Spanish Unity Demonstration Against Sanchez’s talks with Catalan separatists
On Sunday last week in Madrid’s Colon Square, approximately 45,000 supporters of Spanish unity held a demonstration protesting against Prime Minister Sanchez’s plans to hold further talks with Catalan separatists but this time with an intermediary to help the stalling talks. The centre right and centrists parties of Popular Party (PP) and the Ciudadanos (Citizens) vehemently oppose these plans by the ruling Socialists as they claim it to be alike to committing treason. The Catalan separatists also are not particularly happy with the offer of just talks as their aim is for a full legally binding vote without reproach or criminal ramifications, as was the case with the vote in November 2014 or October 2017.
With many of the protestors calling on the government to bring elections forward from the proposed 2020 date, and the separatists wanting a referendum vote that can be legally binding in the event of a vote by the people of Catalonia for them to become an independent state, Sanchez’s minority government is fighting a hard battle. Popular Party leader Pablo Casado made clear his opposition to Prime Minister Sanchez’s policy by stating they were "Socialist surrender" and "deals under the table". The matter of Spanish unity and sovereignty evokes strong opinions even from students. “Spain's sovereignty isn't a negotiation," Marcos Villalobos, a student at Madrid's Complutense University, told Al Jazeera at the protest. "We are one country." This demonstration and protest against the talks that are going further also comes at a time where the trial of 12 Catalan independence leaders is about to start where they could face up to 25 years in prison for their part in the October 2017 attempt to secede Catalonia from Spain.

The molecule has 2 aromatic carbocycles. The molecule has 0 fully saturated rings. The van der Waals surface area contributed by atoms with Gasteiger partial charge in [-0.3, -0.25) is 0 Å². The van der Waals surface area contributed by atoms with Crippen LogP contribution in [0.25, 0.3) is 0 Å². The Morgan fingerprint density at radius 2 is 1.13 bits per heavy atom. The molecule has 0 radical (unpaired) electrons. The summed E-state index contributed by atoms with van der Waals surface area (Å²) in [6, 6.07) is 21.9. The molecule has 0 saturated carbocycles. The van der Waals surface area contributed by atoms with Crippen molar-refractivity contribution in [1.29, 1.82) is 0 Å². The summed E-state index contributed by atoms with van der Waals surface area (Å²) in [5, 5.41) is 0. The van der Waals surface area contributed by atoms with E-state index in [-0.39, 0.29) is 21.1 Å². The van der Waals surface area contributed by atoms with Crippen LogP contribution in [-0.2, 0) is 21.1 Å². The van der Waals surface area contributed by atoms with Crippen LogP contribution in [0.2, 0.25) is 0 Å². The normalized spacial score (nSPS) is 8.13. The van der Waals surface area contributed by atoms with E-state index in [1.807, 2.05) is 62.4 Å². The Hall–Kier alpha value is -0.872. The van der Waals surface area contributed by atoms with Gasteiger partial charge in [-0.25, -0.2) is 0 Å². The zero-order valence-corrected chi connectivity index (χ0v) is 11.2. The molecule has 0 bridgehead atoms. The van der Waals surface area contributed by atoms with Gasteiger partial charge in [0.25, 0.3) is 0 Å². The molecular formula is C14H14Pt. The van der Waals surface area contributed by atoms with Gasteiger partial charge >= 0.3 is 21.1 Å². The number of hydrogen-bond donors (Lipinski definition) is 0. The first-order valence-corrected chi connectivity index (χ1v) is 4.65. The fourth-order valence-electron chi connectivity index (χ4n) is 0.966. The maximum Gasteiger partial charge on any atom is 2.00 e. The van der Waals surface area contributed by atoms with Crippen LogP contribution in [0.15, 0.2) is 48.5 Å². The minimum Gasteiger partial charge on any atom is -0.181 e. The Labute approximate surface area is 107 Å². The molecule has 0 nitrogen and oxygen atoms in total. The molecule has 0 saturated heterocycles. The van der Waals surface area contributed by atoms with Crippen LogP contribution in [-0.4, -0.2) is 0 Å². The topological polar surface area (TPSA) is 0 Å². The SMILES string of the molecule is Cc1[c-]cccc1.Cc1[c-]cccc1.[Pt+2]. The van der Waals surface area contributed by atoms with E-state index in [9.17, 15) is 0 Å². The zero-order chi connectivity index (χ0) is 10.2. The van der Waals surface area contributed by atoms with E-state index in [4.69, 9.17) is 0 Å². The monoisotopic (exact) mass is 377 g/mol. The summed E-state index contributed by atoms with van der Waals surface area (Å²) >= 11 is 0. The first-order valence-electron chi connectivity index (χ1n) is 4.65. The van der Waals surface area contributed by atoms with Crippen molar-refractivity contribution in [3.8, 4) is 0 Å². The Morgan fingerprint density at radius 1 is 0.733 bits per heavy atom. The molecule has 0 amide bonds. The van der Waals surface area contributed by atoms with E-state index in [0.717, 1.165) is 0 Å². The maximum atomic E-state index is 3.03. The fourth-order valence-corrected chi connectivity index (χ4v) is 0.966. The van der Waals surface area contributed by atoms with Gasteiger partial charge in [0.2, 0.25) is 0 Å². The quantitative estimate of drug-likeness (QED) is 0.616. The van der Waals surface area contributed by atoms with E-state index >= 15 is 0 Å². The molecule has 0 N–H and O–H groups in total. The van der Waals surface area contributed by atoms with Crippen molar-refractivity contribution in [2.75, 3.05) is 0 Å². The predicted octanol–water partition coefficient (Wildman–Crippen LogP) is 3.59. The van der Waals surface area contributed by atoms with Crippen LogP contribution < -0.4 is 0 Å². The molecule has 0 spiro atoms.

Things are made even more complicated by the fact the Catalan separatists main demand and request for a referendum is deemed as unacceptable to the Sanchez led government, but again they are in a difficult situation as with the minority government they lead they rely on Catalan separatists support in Parliament. Catalonia stresses its importance to Spain with it having 16% of Spain’s total population but accounting for 25% of its exports, 19% of its GDP and 20.7% of its foreign investment.
With the votes on independence in 2014 and 2017, the Catalan separatists feel a huge wave of momentum and overall support on their side among the Catalan population. Historically, Catalonia has always had its own distinct and discernible culture and history. Support and calls to be independent of the rest of Spain have always held sway but have grown in the past decade or so with government austerity and economic hardship from the European and worldwide financial crisis. Catalonians see the Madrid based government as infringing on its rights and not allowing democracy in the shape of a referendum to take place. On the other hand, the Spanish unity parties who don’t want to allow Catalonia to hold a referendum nor become independent cite the constitution and the benefits for both sides in being part of the same country.
We await to see what will come in the near future with Spain as Prime Minister Sanchez and his government face a crucial vote on the Budget soon in Parliament and with growing pressure from both people who want Spain to be fully united and those who want Catalonian independence apply political pressure to achieve their aims, we could see another snap general election in Spain’s ever-changing political climate.